For the past few days, I’ve been spending what feels like every waking minute hunched over my computer, editing a video of three-year-old Pippa learning to ride her bike. This is my first time, and though it is time consuming and frustrating, like learning another language, it's also weirdly satisfying. I say weirdly because I'm not the most patient or present person when it comes to DIY, especially high-tech DIY (and anything involving speaker wires, hammers, or yardsticks).
But as of this morning, after a 3.8 magnitude earthquake rumbled my writing loft, doing its best imitation of a furnace about to explode, and after I spent the next hour combing the web for reports of a quake, checking and double checking our boiler room for gas leaks, installing the carbon monoxide alarm that’s been languishing, forgotten, in our closet, I have a quasi-presentable little clip—set to music and not horrendously jittery—to show for my efforts. I taught myself how to do something. How novel.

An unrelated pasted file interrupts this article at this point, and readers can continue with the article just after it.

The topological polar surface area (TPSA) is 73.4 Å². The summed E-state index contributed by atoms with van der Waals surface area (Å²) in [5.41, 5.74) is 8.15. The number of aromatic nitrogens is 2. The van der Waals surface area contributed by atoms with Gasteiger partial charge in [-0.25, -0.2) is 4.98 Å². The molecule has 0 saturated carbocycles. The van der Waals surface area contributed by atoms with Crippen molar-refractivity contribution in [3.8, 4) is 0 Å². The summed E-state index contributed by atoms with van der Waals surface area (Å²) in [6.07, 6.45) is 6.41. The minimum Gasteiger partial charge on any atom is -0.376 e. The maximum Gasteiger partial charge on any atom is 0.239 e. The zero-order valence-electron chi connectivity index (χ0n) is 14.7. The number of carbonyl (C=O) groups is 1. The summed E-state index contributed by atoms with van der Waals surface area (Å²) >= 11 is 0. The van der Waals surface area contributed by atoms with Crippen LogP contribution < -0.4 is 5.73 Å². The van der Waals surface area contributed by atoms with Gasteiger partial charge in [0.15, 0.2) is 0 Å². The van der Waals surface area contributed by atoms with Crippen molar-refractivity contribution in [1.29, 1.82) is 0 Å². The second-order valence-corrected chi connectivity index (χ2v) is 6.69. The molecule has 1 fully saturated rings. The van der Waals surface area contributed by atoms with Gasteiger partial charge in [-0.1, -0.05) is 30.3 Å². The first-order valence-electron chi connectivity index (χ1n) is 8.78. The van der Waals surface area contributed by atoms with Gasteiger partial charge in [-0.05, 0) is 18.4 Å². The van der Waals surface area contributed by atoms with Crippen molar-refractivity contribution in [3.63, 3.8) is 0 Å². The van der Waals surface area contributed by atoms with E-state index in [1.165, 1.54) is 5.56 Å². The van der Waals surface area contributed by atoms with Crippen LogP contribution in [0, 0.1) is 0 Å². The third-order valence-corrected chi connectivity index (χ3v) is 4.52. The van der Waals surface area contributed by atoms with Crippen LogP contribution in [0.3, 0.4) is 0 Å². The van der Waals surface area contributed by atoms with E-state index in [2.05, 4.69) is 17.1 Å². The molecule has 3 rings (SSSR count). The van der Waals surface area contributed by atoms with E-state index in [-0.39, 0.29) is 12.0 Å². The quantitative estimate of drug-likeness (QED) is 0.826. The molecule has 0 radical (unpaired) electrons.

And how frivolous.
That’s because, somewhere across town, right here in Santa Fe, a mother’s baby is dying of Tay-Sachs disease. If the story sounds familiar that’s because the mother, Emily Rapp, wrote an eloquent, devastating essay in Sunday’s New York Times. I began following Emily’s story last winter, after our mutual writer friend, Rob, introduced us on Facebook. She taught creative writing and had new baby and loved to hike, he told me. We should get together with our babies. We should be friends.
But my father was dying, and I was preoccupied with grieving and traveling—specifically, grieving and traveling with a five-month old in tow. By the time I got around to following up on Rob’s introduction, it was January, and Emily’s Facebook page had a worrisome tone. I scanned back a few days, weeks and then forward, trying to make sense of what I was reading. There were mentions of doctor appointments and missed milestones, encouraging comments from concerned friends. Then, in plain black type, came the diagnosis: Tay-Sachs disease. A rare, fatal, genetic disorder without treatment or cure. Shocking that something so shattering could be laid bare on the screen, seemingly innocuous and unadorned.